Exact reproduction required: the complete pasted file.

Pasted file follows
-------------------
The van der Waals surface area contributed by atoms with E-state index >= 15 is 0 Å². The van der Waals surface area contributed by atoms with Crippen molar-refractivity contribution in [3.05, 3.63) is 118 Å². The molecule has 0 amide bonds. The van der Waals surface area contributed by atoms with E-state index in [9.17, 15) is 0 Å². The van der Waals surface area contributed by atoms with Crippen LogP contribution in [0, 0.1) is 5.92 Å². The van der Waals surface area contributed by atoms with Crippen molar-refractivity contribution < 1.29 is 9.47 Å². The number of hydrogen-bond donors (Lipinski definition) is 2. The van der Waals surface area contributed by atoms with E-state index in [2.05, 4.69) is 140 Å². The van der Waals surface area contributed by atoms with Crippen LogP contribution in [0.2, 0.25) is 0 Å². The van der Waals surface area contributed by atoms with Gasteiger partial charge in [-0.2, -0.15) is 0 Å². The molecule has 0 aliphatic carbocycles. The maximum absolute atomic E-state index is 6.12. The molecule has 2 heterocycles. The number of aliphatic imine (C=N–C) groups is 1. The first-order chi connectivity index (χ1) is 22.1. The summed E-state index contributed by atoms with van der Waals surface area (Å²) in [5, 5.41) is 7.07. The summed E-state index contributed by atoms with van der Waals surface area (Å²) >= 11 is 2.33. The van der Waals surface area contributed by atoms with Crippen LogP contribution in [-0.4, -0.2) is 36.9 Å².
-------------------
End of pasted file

The van der Waals surface area contributed by atoms with E-state index >= 15 is 0 Å². The van der Waals surface area contributed by atoms with Crippen molar-refractivity contribution in [3.05, 3.63) is 118 Å². The molecule has 0 amide bonds. The van der Waals surface area contributed by atoms with E-state index in [9.17, 15) is 0 Å². The van der Waals surface area contributed by atoms with Crippen LogP contribution in [0, 0.1) is 5.92 Å². The van der Waals surface area contributed by atoms with Crippen molar-refractivity contribution < 1.29 is 9.47 Å². The number of hydrogen-bond donors (Lipinski definition) is 2. The van der Waals surface area contributed by atoms with E-state index in [2.05, 4.69) is 140 Å². The van der Waals surface area contributed by atoms with Crippen LogP contribution in [0.2, 0.25) is 0 Å². The van der Waals surface area contributed by atoms with Gasteiger partial charge in [-0.2, -0.15) is 0 Å². The molecule has 0 aliphatic carbocycles. The maximum absolute atomic E-state index is 6.12. The molecule has 2 heterocycles. The number of aliphatic imine (C=N–C) groups is 1. The first-order chi connectivity index (χ1) is 22.1. The summed E-state index contributed by atoms with van der Waals surface area (Å²) in [5, 5.41) is 7.07. The summed E-state index contributed by atoms with van der Waals surface area (Å²) >= 11 is 2.33. The van der Waals surface area contributed by atoms with Crippen LogP contribution in [-0.4, -0.2) is 36.9 Å².